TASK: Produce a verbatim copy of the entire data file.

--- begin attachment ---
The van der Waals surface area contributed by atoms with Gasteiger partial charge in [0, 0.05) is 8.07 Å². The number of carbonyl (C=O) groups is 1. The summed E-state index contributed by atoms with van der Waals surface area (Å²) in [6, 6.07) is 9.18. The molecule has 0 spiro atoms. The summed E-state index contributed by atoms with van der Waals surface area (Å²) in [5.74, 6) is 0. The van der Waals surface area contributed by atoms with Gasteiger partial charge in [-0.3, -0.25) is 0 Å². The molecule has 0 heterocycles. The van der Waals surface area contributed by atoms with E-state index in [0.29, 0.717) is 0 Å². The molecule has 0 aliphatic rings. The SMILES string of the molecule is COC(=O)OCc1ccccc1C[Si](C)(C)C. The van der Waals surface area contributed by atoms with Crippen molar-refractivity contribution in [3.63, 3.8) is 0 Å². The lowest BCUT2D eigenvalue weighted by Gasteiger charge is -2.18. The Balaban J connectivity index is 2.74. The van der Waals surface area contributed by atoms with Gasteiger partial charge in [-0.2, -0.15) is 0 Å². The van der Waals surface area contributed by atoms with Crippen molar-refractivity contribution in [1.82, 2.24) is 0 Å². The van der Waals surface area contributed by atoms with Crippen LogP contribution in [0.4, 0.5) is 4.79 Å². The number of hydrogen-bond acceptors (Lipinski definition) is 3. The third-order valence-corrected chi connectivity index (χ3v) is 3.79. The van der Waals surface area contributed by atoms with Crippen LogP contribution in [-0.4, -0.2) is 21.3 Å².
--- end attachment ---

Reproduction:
The van der Waals surface area contributed by atoms with Gasteiger partial charge in [0, 0.05) is 8.07 Å². The number of carbonyl (C=O) groups is 1. The summed E-state index contributed by atoms with van der Waals surface area (Å²) in [6, 6.07) is 9.18. The molecule has 0 spiro atoms. The summed E-state index contributed by atoms with van der Waals surface area (Å²) in [5.74, 6) is 0. The van der Waals surface area contributed by atoms with Gasteiger partial charge in [-0.3, -0.25) is 0 Å². The molecule has 0 heterocycles. The van der Waals surface area contributed by atoms with E-state index in [0.29, 0.717) is 0 Å². The molecule has 0 aliphatic rings. The SMILES string of the molecule is COC(=O)OCc1ccccc1C[Si](C)(C)C. The van der Waals surface area contributed by atoms with Crippen molar-refractivity contribution in [3.63, 3.8) is 0 Å². The lowest BCUT2D eigenvalue weighted by Gasteiger charge is -2.18. The Balaban J connectivity index is 2.74. The van der Waals surface area contributed by atoms with Gasteiger partial charge in [-0.2, -0.15) is 0 Å². The van der Waals surface area contributed by atoms with Crippen molar-refractivity contribution in [1.82, 2.24) is 0 Å². The van der Waals surface area contributed by atoms with Crippen LogP contribution in [0.4, 0.5) is 4.79 Å². The number of hydrogen-bond acceptors (Lipinski definition) is 3. The third-order valence-corrected chi connectivity index (χ3v) is 3.79. The van der Waals surface area contributed by atoms with Crippen LogP contribution in [-0.4, -0.2) is 21.3 Å².